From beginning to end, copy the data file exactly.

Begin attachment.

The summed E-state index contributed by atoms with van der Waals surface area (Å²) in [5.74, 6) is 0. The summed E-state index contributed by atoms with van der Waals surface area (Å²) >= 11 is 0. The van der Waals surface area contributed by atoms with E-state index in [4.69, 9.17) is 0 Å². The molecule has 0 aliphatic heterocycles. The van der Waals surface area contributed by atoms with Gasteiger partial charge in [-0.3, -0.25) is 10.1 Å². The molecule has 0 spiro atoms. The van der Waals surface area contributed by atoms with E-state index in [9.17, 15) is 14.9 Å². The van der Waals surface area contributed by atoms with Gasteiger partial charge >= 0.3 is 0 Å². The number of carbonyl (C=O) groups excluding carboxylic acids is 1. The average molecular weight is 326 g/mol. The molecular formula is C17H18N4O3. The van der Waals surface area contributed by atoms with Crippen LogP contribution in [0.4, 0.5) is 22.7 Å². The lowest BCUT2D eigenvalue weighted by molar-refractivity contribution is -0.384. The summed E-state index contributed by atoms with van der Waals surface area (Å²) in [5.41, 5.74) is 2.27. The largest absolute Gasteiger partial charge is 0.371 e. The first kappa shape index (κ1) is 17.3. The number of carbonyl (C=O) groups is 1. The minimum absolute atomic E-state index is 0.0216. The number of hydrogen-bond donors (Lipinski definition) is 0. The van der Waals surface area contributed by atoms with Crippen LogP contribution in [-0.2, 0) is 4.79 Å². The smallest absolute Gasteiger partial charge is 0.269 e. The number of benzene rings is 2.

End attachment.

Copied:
The summed E-state index contributed by atoms with van der Waals surface area (Å²) in [5.74, 6) is 0. The summed E-state index contributed by atoms with van der Waals surface area (Å²) >= 11 is 0. The van der Waals surface area contributed by atoms with E-state index in [4.69, 9.17) is 0 Å². The molecule has 0 aliphatic heterocycles. The van der Waals surface area contributed by atoms with Gasteiger partial charge in [-0.3, -0.25) is 10.1 Å². The molecule has 0 spiro atoms. The van der Waals surface area contributed by atoms with E-state index in [9.17, 15) is 14.9 Å². The van der Waals surface area contributed by atoms with Gasteiger partial charge >= 0.3 is 0 Å². The number of carbonyl (C=O) groups excluding carboxylic acids is 1. The average molecular weight is 326 g/mol. The molecular formula is C17H18N4O3. The van der Waals surface area contributed by atoms with Crippen LogP contribution in [0.4, 0.5) is 22.7 Å². The lowest BCUT2D eigenvalue weighted by molar-refractivity contribution is -0.384. The summed E-state index contributed by atoms with van der Waals surface area (Å²) in [5.41, 5.74) is 2.27. The largest absolute Gasteiger partial charge is 0.371 e. The first kappa shape index (κ1) is 17.3. The number of carbonyl (C=O) groups is 1. The minimum absolute atomic E-state index is 0.0216. The number of hydrogen-bond donors (Lipinski definition) is 0. The van der Waals surface area contributed by atoms with Crippen LogP contribution in [-0.2, 0) is 4.79 Å². The smallest absolute Gasteiger partial charge is 0.269 e. The number of benzene rings is 2.